First Nations Rally in Pic Mobert Against Nuclear Waste in Territories

Chiefs at the Rally
Chiefs at the Rally
Chief Isadore Day
Chief Isadore Day is seeking the responsibility as Ontario Regional Chief. Here he engages with a young person promising to protect her.

PIC MOBERT FN – ENVIRONMENT – “Today I had the honour and privilege to speak at a rally with a number of great speakers, leaders and community activists. The message was: NO TO NUCLEAR WASTE in their treaty, traditional lands,” stated Serpent River Chief Isadore Day.

“As First Nations, we do need to learn more, but not at the expense of buying blindly into the corporate mandate of NWMOS,” said Chief Day.

“We can, and should demand a learn more process at a government-to-government table; that’s what governments do,” urges Day.

Chief Day says that he believes, “It should be the Ontario government providing resources and information about Nuclear Waste since they are the polluter and they hold the financial liability. The reality is this; First Nations generally don’t want this in their back yard, but the right to know is still a liability that must be resolved”.

Here is the statement from Chief Day Delivered at the Rally:

The problem is; municipalities throughout Northern Ontario just don’t get it – Mayors and Councils, you have NO standing, say or authority on our lands. The problem is, NWMO has a mandate to seek a site to bury ‪#‎NuclearWaste‬, they also have a money management mandate; which means that they are using a huge financial treasury to execute a mandate that is creating havoc in our territories”.

Money is the root of all the insanity and chaos – and municipalities are under a very bad case of ‪‎Jurisdictional-Hallucination‬-thinking, and being left with the perception that they have a say or can open up the ‘willing host door’ to OUR TRADITIONAL and TREATY LANDS! They couldn’t be more wrong!

Chief Desmolin from Pic Mobert addresses rally
Chief Desmolin from Pic Mobert addresses rally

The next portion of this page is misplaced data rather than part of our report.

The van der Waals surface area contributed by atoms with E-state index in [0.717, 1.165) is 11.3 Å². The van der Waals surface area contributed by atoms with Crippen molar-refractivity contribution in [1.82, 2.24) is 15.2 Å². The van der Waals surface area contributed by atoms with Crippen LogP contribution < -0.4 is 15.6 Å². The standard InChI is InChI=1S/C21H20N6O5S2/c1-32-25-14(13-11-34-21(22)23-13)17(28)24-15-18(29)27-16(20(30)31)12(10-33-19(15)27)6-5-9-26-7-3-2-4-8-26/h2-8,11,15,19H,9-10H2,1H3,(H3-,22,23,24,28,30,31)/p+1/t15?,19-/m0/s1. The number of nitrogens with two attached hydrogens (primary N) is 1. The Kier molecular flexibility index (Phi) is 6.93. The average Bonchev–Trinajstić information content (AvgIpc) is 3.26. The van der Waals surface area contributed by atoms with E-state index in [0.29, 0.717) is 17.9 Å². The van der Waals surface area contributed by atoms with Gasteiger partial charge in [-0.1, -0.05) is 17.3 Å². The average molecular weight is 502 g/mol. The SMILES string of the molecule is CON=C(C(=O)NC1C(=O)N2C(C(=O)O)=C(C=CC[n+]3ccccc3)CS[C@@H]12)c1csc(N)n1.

I issued a letter to the Ontario Premier last week to call on Canada and Ontario to sit down and work with First Nations to clear this mess up.

The Nuclear Waste Management Act was created in 2002 when the legal landscape was not so much in our favour. Consultation law and legal obligations to accommodate fair engagement and protection of First Nation rights was not what it is today; NWMO under new legal realities would not be able to run rough-shod in among our territories.

I am demanding immediate response from government on the NWMO mandate, the Nuclear Waste Management Act, 2002, and a call to a government-to-government dialogue on the jurisdictional issues and realities that must be observed when discussing #NuclearWaste.

The ongoing dog-and-pony show that NWMO is using to entertain a “learning more” process is NOT passive, non-intrusive, or without legal consequence or obligation.

It’s time that governments get this whole issue clear with First Nations and answer serious questions about the matter – on our terms; as First Nation governments.

Chiefs at the Rally
Councillor Louis Kwissiwa, Chief Patrick Madhabee, Chief Isadore Day at the Rally

I am not and will not purport to speak up, for or against any one First Nation on this matter – but I will make this one statement: Nuclear Waste has the potential to damage the land, divide our communities, and de-legitimize First Nation jurisdictional authority,

So for these reasons, I think it’s important that First Nations in Ontario and in specific treaty regions would serve their people greatly to come out against NWMO, Canada and Ontario with a constructive and collective position.

Pic Mobert RallyUntil that time; we should all say NO to Nuclear Waste, NWMO and demand that Government open up a proper process.

As a candidate for Ontario Regional Chief – I am willing to stand up and stand firm in the issue of Nuclear Waste and I am prepared to push for a process to correct this mess we find ourselves in.

We must think about most important obligation we have as parents, leaders and knowledge keepers – Securing a Future for Our Children.

Chief Isadore Day

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